Today we’re proud to announce our latest WebRTC innovation: Mantis, a cloud-scaling infrastructure for our OpenTok on WebRTC platform.
This is another big step forward for the TokBox team as we continue to pursue our goal of providing application developers with simple yet powerful APIs. APIs that not only leverage the latest standards to deliver the best possible experience, but that are backed by a scalable, smart cloud which supports interoperability across a variety of end-points.
A new version of Chrome is out, and with it changes in the WebRTC stack. We dug through the commit logs for Chrome 26, and found the following list of WebRTC bug fixes, enhancements, and updates that we thought were relevant to the OpenTok community:
- A lot of audio bugs in WebRTC were fixed dealing with crashes and non-standard audio bitrates
- Chrome on Android can now be WebRTC-enabled by enabling a flag
- Improvements to the connectivity stack in WebRTC
- Ability to set media constraints for audio
On February 4th Mozilla and Google announced that their respective browsers could now talk to each other via WebRTC. This is another big milestone in WebRTC’s path towards becoming available in all modern web browsers, albeit, today only in an early development build of Firefox, version 21+ (currently Nightly and soon to be Aurora).
We’ve also been working hard on making OpenTok on WebRTC work with both Firefox and Chrome so you too can enjoy all this cross-browser goodness!
Off to the races
The first thing that you need is version 21 or higher of Firefox, currently available through the Aurora FTP site and Nightly site.
About six months ago, Microsoft released an alternative proposal to the W3C WebRTC 1.0 Working Draft, dubbed CU-RTC-Web. Like all W3C groups, the WebRTC Working Group enlists membership from a majority of the industry, including names like Nokia, Cisco, Google, and Mozilla. The most important question raised by the Microsoft proposal is how the Working Group would react to criticism of its draft proposal, and whether Microsoft would accept the published APIs of the Working Group, even if CU-RTC-Web is not adopted. So what exactly does this mean for the development community?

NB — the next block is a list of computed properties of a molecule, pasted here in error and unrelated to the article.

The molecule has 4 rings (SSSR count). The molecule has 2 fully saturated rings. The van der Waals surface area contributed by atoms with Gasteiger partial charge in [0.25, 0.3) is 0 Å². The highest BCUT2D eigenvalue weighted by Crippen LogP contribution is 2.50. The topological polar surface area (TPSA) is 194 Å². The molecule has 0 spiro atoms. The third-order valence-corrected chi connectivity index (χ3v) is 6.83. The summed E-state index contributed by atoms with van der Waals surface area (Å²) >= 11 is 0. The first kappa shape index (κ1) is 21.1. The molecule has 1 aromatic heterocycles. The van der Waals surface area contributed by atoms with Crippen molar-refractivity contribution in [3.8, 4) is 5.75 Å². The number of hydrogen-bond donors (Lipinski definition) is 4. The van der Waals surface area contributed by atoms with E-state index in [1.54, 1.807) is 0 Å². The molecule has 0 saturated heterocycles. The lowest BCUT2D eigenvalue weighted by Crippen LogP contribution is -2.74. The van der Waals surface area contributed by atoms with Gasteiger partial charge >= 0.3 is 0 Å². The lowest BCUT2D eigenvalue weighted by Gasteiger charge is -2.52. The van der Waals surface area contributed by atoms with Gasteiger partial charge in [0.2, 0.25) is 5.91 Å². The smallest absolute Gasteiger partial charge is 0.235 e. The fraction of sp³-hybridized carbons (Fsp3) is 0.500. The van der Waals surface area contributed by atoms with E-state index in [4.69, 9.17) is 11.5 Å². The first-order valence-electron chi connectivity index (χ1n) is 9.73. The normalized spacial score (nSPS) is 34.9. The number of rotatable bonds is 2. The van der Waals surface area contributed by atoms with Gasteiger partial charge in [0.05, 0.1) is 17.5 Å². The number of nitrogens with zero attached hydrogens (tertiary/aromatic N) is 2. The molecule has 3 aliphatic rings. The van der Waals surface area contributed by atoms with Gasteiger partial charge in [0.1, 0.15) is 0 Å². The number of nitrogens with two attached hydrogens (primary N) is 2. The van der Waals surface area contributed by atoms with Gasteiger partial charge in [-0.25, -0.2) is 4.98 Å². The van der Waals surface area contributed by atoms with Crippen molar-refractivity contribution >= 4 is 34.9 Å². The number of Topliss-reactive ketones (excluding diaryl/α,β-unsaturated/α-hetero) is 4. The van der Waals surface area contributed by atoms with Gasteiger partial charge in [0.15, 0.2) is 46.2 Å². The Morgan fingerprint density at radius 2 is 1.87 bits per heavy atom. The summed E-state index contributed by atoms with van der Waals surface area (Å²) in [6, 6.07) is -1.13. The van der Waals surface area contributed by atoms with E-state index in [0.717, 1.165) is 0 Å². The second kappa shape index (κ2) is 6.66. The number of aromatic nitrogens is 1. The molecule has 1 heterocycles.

The Microsoft draft outlines a low-level API that allows developers more direct access to the underlying network and media delivery components. It exposes objects representing network sockets and gives explicit application control over the media transport. In contrast, the WebRTC API abstracts these details with a text-based interface that passes encoded strings between the two participants in the call. With the WebRTC draft, developers are responsible for passing the strings between communicating browsers, but not explicitly configuring media transport for a video chat.
I am very excited today to announce our first major product release since being acquired by Telefónica Digital (@tefdigital) only two weeks ago. While we’re not in the habit of tooting our own horn, we’re pretty darn pleased with this release and what it means for the future.
Today we are releasing OpenTok on WebRTC, the first solution for developers that brings high quality face-to-face video straight out of the box to Google’s Chrome 23 and, perhaps even more of a breakthrough, the first to support WebRTC on iOS.
This newest release of OpenTok leverages WebRTC and native websockets, and marries high-quality audio/video with our own high-performance and highly scalable Rumor messaging framework, It does this at the same time as reducing client weight and driving faster connection startup times. You can experience it firsthand here.